After travelling through a dozen jail towns to protest the drug war, Australia’s Freedom Ride arrived in Sydney to participate in the Hemp Olympics.
The Freedom Ride is a convoy of colourfully painted buses, vans and vehicles led by “Peacebus.com,” a bus with rainbow flags, political banners, two big speaker horns, and a massive doobie known as “The Big Joint.” Graeme Dunstan explains how “the Big Joint hails from Nimbin in northern NSW where it is the central icon of the village’s annual hemp harvest festival, the Nimbin Mardi Grass. It is 14 meters long (42 feet) and it needs about 12 people to carry it. Held aloft its momentum gives it a battering ram quality.”
Their activities on the prison tour included publicly burning cardboard replicas of various prisons, confronting wardens and guards about drug-war prisoners, and drawing media attention to the fact that “the New South Wales government is building prisons at a faster rate than it is building universities or hospitals.”
The tour also visited the US Embassy, where another cardboard jail replica was burned, and Dunstan proclaimed “We want to let the new US Ambassador to Australia know that the Australian people want no more of the US drug prohibition madness.”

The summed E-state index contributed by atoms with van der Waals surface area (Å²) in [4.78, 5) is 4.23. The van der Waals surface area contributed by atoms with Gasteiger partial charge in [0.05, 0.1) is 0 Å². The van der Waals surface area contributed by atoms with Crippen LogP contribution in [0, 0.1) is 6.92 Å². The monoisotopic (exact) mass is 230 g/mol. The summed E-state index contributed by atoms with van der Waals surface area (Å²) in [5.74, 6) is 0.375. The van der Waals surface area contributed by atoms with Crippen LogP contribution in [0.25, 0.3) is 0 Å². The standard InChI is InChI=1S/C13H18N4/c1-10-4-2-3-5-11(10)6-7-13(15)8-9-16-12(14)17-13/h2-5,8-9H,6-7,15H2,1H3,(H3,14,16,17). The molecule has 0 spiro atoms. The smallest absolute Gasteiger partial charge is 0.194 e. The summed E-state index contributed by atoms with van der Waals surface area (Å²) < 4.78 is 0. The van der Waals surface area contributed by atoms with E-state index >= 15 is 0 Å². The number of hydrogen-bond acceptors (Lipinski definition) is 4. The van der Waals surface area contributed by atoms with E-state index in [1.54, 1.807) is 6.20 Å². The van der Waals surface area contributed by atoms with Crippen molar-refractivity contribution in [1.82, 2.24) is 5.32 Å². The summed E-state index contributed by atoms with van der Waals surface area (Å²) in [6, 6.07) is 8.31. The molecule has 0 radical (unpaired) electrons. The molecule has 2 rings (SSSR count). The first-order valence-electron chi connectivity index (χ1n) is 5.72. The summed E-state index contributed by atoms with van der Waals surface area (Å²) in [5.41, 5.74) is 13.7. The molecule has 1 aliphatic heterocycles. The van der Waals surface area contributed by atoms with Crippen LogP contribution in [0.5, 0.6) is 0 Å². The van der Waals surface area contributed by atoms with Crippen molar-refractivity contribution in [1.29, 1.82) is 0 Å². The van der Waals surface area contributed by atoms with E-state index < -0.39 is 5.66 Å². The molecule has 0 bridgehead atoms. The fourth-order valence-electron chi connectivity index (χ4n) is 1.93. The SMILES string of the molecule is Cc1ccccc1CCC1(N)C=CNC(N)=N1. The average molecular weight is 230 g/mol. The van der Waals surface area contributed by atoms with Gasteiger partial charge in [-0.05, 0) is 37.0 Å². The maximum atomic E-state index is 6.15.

On September 9, The Big Joint arrived in Sydney, where they marched under police escort to the city centre, and enjoyed music, dancing, fire sticks, and public protest.
Australian activist Lucy Charlesworth of Jackal Media was in attendance, and she described the scene: “It was an amazing day. The South Sydney local government council let us hold the Hemp Olympix in Victoria Park, then the Reclaim the Streets mob turned up and the Police Commander Dave Darcy organized for us all to take the Big Joint up into Sydney, to march up to Town Hall with a police escort, blocking off the roads, and have a street party. This was without prior arrangement of permits to do this. The Commander and his negotiators were very tolerant.”